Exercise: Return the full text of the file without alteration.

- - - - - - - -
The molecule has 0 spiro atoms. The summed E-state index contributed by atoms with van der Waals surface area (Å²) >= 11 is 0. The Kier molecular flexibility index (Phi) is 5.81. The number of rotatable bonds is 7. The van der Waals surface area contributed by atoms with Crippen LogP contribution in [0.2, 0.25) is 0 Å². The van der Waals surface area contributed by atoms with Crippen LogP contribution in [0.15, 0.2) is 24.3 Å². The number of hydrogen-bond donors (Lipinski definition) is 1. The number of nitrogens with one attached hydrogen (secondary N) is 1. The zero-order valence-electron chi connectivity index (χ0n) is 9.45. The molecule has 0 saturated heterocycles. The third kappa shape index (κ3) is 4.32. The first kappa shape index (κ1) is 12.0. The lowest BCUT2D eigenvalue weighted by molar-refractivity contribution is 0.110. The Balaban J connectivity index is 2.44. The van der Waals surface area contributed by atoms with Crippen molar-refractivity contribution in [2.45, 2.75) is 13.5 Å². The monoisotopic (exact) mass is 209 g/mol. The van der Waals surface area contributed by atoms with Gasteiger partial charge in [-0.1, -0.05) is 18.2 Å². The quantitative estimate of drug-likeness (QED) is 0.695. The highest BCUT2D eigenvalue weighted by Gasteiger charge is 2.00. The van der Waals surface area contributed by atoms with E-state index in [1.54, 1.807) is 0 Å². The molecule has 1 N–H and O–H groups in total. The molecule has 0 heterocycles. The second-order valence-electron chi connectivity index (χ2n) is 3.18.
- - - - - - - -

The molecule has 0 spiro atoms. The summed E-state index contributed by atoms with van der Waals surface area (Å²) >= 11 is 0. The Kier molecular flexibility index (Phi) is 5.81. The number of rotatable bonds is 7. The van der Waals surface area contributed by atoms with Crippen LogP contribution in [0.2, 0.25) is 0 Å². The van der Waals surface area contributed by atoms with Crippen LogP contribution in [0.15, 0.2) is 24.3 Å². The number of hydrogen-bond donors (Lipinski definition) is 1. The number of nitrogens with one attached hydrogen (secondary N) is 1. The zero-order valence-electron chi connectivity index (χ0n) is 9.45. The molecule has 0 saturated heterocycles. The third kappa shape index (κ3) is 4.32. The first kappa shape index (κ1) is 12.0. The lowest BCUT2D eigenvalue weighted by molar-refractivity contribution is 0.110. The Balaban J connectivity index is 2.44. The van der Waals surface area contributed by atoms with Crippen molar-refractivity contribution in [2.45, 2.75) is 13.5 Å². The monoisotopic (exact) mass is 209 g/mol. The van der Waals surface area contributed by atoms with Gasteiger partial charge in [-0.1, -0.05) is 18.2 Å². The quantitative estimate of drug-likeness (QED) is 0.695. The highest BCUT2D eigenvalue weighted by Gasteiger charge is 2.00. The van der Waals surface area contributed by atoms with E-state index in [1.54, 1.807) is 0 Å². The molecule has 1 N–H and O–H groups in total. The molecule has 0 heterocycles. The second-order valence-electron chi connectivity index (χ2n) is 3.18.